United States military prosecutor, Lt. Col. Darrel Vandeveld resigned in late September from his post at the Military Commissions process at Guantanamo Bay. He requested to serve out his time as a called up reservist in Iraq or Afghanistan.
Lt. Col. Vandeveld is the fourth Military Commission prosecutor to resign. Previous resignations included that of Air Force Col. Mo Davis, who also resigned over ethical concerns.
Meanwhile, this week a federal judge ordered the Bush administration to release 17 detainees at Guantánamo Bay by the end of the week, the first such ruling in nearly seven years of legal disputes over the administration’s detention policies.
Lt Col Vandeveld’s sworn statement setting out his reasons included qualms about the approach by Military Commission authorities’ attitude to complying with their duty to provide disclosure of relevant information to defence counsel. He was also concerned that the case against boy soldier Mohammed Jawad, was being prosecuted more aggressively than the evidence warranted. Lt Col Vandeveld’s recommendations for a plea offer in the case had been disregarded.
The concern by military prosecutors about the slack attitude to disclosure is ironic in the light of the action brought by former British resident, Binyam Mohamed, in the High Court of Justice. Binyam’s case was the subject of two judgments by Lord Justice Thomas and Justice Lloyd Jones in late August.
Binyam’s lawyers brought the action against the British foreign secretary to obtain access to documents that confirmed his story that he had been tortured by or on behalf of US authorities over more than two years in Pakistan, Morocco and Afghanistan and kept incommunicado and without access to a lawyer for most of that period. The US authorities had denied that there was any evidence available to them to suggest that Binyam had been mistreated.
Using principles developed in equity cases, the British Court was prepared, subject to claims for public interest immunity, to order the British foreign secretary to produce the documents to Binyam’s lawyers. To avert such an order, the US Department of State, repeatedly, sent letters promising to provide redacted copies of the documents in Military Commission process.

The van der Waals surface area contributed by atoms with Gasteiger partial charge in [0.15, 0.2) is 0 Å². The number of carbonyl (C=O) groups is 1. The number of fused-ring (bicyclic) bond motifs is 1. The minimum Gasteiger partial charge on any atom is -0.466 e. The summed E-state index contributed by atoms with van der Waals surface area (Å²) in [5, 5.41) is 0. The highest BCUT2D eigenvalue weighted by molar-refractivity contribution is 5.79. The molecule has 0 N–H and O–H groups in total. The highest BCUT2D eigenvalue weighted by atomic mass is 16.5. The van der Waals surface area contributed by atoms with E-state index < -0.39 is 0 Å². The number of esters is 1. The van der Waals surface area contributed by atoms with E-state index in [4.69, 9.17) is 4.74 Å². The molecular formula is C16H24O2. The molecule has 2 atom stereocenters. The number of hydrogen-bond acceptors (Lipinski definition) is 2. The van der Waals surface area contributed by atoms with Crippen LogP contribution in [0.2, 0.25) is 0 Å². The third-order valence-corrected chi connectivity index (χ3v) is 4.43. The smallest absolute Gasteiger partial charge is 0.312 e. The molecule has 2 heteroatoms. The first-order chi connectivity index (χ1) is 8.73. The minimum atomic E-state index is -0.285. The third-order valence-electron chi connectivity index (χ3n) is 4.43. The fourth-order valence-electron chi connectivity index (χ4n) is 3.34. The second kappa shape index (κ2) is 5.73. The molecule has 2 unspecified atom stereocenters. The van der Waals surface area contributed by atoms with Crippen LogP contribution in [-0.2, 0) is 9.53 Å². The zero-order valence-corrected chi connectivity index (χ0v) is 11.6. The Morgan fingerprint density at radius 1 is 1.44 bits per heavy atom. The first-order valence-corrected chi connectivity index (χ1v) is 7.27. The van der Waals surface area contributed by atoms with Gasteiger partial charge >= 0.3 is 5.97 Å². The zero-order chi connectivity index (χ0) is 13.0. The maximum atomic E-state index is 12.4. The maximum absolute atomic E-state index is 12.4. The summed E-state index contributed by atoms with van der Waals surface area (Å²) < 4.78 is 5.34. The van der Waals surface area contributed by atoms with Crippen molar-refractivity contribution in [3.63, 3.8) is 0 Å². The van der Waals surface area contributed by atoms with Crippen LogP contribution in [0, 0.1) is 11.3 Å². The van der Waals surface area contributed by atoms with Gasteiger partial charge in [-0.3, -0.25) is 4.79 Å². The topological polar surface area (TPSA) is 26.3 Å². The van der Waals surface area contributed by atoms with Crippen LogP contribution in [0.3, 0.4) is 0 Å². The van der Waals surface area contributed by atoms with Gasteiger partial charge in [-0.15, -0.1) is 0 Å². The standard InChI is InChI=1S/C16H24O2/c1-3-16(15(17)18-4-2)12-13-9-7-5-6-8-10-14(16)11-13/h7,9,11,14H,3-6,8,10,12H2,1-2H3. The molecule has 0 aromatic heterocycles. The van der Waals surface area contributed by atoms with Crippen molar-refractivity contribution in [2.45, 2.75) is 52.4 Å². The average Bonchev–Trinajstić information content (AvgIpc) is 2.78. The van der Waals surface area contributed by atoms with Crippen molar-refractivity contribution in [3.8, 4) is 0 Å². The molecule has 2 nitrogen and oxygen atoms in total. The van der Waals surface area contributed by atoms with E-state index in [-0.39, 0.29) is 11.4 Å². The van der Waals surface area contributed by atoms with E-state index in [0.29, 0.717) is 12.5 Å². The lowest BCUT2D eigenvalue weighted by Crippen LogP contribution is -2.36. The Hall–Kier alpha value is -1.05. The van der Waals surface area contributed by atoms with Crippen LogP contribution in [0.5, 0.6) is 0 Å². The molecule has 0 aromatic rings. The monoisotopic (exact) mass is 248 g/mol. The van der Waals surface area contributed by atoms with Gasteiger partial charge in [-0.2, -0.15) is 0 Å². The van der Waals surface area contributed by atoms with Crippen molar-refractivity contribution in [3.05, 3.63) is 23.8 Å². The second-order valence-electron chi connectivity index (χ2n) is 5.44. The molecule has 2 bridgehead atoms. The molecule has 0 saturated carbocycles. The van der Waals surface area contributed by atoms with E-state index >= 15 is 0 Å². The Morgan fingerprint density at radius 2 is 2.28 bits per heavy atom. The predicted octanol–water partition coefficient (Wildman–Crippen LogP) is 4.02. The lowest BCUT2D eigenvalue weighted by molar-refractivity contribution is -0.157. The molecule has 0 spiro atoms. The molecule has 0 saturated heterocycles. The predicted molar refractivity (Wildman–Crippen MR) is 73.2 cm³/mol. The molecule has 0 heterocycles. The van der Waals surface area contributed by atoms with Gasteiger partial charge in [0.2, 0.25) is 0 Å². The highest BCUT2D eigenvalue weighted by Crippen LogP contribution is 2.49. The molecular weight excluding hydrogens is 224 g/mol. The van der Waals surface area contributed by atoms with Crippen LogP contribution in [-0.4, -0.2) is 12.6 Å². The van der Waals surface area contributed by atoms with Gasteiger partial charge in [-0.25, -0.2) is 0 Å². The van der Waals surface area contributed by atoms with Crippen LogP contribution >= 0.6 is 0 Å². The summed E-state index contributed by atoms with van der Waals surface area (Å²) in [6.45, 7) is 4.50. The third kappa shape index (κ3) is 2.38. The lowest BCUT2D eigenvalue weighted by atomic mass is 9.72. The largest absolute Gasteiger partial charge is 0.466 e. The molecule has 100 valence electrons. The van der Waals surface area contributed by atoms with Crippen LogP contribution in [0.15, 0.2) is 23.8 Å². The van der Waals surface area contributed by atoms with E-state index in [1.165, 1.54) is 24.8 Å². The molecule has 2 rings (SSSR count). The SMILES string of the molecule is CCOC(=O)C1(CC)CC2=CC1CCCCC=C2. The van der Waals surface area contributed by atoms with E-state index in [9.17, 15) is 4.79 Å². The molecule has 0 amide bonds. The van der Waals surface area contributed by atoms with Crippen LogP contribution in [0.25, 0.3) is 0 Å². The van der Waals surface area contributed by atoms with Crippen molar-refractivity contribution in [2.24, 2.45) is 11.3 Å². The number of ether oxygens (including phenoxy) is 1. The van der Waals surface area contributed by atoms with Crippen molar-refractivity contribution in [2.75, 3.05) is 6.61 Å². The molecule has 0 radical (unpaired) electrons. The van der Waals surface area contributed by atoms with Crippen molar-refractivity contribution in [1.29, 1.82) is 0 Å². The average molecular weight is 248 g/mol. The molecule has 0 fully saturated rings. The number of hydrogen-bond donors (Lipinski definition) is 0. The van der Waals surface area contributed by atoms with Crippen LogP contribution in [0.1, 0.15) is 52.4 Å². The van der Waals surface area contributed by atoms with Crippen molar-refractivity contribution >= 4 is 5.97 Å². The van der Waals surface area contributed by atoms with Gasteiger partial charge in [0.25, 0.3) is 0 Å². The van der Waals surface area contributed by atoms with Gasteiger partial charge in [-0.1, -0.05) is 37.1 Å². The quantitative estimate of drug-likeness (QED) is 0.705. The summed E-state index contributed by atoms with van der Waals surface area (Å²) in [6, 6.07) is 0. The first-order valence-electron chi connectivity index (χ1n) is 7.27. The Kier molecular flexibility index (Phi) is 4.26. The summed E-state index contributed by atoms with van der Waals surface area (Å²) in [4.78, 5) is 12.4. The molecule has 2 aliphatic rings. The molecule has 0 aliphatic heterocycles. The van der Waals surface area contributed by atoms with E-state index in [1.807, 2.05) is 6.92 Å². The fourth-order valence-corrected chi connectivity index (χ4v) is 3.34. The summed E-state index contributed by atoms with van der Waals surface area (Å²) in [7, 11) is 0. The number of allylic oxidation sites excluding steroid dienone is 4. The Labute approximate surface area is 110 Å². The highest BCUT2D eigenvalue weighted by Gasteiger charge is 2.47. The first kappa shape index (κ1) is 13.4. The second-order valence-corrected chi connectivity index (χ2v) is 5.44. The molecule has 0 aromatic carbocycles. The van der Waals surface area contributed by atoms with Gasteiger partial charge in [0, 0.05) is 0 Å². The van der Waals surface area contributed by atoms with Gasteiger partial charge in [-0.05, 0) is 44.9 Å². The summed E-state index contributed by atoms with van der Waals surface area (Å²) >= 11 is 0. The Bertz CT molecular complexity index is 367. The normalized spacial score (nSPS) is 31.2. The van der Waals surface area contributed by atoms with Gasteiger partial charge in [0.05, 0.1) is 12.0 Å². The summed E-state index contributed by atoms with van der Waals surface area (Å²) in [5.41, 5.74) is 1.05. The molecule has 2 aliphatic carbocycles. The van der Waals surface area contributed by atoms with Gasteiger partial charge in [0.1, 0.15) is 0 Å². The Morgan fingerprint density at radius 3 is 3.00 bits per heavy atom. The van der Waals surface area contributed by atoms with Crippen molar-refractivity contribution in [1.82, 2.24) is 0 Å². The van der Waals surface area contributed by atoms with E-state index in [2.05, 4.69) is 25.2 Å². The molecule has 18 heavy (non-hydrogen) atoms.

Subject to two points still unresolved, as at 29 August, the UK Court was prepared to decline to order production because of these undertakings by US authorities.
In their heartfelt guarantees, the State Department wrote:
Because of General Hartmann’s commitment, rule 701 guarantees that the documents will be disclosed to defense counsel by operation of law if the case is referred to trial.
The General Hartmann referred to as the guarantor of proper disclosure is the same General Hartmann who has been ordered, on three separate occasions, not to participate in cases by Military Commission trial judges (including being kicked off the Mohammed Jawad case) because “his aggressive advocacy compromised the objectivity necessary to dispassionately and fairly evaluate the evidence”.
When Defence Department officials, aware that they could not longer cope with General Hartmann’s bullying conduct being made the subject of successful defence applications, they removed him from his job as legal adviser to the Commissions. However, they appointed him to a more senior role as “war-court czar in charge of logistics from the Pentagon to the outpost in southeast Cuba”.
And General Hartmann shows no sense of repentance. Upon being given his new role, he said that his challenge was “to keep the process moving, really intensely.”
“Everybody needs to start seeing more trials,” he said. “I want those courtrooms to be as filled up as they can possibly be, six days a week.”
To erase the public conscience of the horrors of the reality of Guantanamo, the Bush Administration has sought a series of trials to show the fairness of the system and the seriousness of the offenders who have been imprisoned for nearly six years without either charge or prisoner-of-war protection.
Resigning prosecutors, bullying and biased overseers and bungled disclosure are not a good look for a much needed set of show trials. And between David Hicks and Osama Bin Laden’s chauffeur, the defendants have failed to convince that the seriousness of the suspect justified the sacrifice of basic standards of human rights protection and due process.
It’s surprising that the UK Courts or the UK foreign secretary even listened to the assurances from across the Atlantic.